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Accra’s Rickety Public Vehicles
 
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31-Jan-2014  
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One of the best newspapers in the World, the New York Times, named the city of Accra as one of the top travel destinations for 2013.

According to its website, Accra was placed fourth on a list of '46 places to go in 2013,' describing the city as "a buzzing metropolis ready for business and pleasure."

Indeed, the city is vibrant and ready for business as it welcomes migrants and travellers from within and outside the country.

As rural migration continues to increase, so do tourists stream in daily to catch a glimpse of the city of about one million population and its tourist attractions.

However, the city of Accra faces significant challenge of rickety commercial vehicles which transport majority of the commuters.

Whereas in cities in other countries the key means of transport is train, taxi and public buses, in the city of Accra, the means of transportation is either by public buses, commonly refered to as trotro, taxi motorbike (which is illegal) and train, which is not in abundance.

In the transport sub-sector, nearly 90 per cent of the public transport service needs are provided by private operators, and the state provide the rest using the Metro Mass Transit buses, for example.

The commercial vehicle, which is the main mode of transport, account for about 60 per cent of passenger movement, while taxis account for only 14.5 per cent, with the remaining accounted for by private cars.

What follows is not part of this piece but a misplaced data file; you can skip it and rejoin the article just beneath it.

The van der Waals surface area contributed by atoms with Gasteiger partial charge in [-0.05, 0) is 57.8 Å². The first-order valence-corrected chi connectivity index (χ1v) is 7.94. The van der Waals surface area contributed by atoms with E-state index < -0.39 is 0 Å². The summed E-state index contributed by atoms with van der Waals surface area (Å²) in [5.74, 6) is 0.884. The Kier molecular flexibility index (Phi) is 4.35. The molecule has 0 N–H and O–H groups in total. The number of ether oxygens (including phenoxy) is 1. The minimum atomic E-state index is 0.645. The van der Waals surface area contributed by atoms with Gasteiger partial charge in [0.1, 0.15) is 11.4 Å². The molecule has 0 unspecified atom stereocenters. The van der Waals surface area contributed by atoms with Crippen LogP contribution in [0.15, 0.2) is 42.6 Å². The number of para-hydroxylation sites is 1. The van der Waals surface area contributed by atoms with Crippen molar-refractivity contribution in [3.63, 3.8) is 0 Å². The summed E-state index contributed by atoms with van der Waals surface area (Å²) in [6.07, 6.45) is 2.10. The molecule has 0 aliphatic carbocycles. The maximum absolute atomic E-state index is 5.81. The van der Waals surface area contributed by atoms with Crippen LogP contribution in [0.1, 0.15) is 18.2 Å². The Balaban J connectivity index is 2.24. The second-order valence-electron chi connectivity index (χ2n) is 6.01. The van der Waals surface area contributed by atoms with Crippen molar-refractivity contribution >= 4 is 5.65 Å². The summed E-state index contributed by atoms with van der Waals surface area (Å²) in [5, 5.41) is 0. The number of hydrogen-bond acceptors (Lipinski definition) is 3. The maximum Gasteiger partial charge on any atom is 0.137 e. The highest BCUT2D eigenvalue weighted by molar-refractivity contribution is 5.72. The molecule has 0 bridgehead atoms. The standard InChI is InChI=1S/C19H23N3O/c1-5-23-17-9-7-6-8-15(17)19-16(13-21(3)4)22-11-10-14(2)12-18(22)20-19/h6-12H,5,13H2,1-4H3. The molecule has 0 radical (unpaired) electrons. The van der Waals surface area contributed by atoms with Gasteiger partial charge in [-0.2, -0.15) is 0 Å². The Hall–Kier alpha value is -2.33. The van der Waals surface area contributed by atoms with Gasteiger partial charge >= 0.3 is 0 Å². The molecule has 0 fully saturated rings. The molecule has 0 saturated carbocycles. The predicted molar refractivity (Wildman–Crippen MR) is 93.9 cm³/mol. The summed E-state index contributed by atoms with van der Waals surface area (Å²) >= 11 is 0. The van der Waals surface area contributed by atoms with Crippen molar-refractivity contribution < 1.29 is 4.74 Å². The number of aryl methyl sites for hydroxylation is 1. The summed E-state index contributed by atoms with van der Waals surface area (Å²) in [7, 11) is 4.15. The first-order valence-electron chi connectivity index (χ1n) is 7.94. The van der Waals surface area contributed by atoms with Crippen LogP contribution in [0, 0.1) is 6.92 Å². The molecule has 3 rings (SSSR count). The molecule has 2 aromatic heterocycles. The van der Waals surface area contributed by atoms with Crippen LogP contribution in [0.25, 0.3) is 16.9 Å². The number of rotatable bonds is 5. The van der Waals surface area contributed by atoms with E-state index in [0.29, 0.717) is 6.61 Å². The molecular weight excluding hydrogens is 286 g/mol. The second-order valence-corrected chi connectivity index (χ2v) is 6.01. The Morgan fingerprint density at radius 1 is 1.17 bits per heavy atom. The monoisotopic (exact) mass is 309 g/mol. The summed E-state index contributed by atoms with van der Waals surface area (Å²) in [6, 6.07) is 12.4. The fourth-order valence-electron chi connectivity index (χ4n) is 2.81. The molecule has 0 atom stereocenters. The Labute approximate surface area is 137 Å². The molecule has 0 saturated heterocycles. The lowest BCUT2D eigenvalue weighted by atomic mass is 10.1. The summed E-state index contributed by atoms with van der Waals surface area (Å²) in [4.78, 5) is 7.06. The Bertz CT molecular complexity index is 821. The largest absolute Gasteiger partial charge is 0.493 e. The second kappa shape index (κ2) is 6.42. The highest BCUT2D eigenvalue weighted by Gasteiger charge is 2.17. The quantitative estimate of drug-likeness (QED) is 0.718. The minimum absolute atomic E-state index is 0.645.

Underlying factors

There are a number of challenges commuters go through daily in boarding the commercial vehicles, especially those manned by private operators, due to the fact that some of them are rickety and pose, risk to the welfare of commuters.

Most of these trotros are often characterised by low road safety profiles, semi-trained drivers and poor state of vehicles owing to low priority for vehicle maintenance, among others.

They mostly comprise over-used and “accidents cars” that had been imported into the country, while some are mainly second-hand minibuses and vans that have been rehabilitated into passenger vehicles.

The seats are mostly crudely made and often without enough leg room. Ventilation is also often poor, making passengers very uncomfortable.

In fact, some are virtual scraps with exposed metals that often tear passengers’ clothes and/or injure them, with danger of tetanus infections.

Some also have spoilt doors which expose passengers to dangers such as falling off from the vehicles.

Sometimes during rainfall, commuters get wet while on the vehicles because of the holes that have developed on the roofs.

Most of the assistants, commonly known as “mates”, do not have good service relations with the passengers. They are sometimes very rude, usually tending to fight passengers over petty misunderstandings.

These trotro buses load passengers from the stations or pick other passengers along the way. The vehicles do not run on schedule, making it difficult for passengers to get to their destination on time.

There are also no defined and sufficient bus stops to drop and pick passengers, so drivers always have problems with the police for wrong parking. This does not only delay the driver but the passengers who are going to work, or going home from work.

“The situation is sometimes unbearable but I do not have any choice but to board these trotros, since they are affordable compared to taxi,” a commuter, Madam Esinam Klutse, said when interviewed.

She added that sometimes the buses were so uncomfortable and they wasted a lot of time on the way.

To find out why some drivers still go with the rickety buses, a driver who runs from Achimota to Alhaji said “the sales for new buses are too expensive and drivers could not meet the daily sales demanded by car owners, so they preferred going for the old buses”.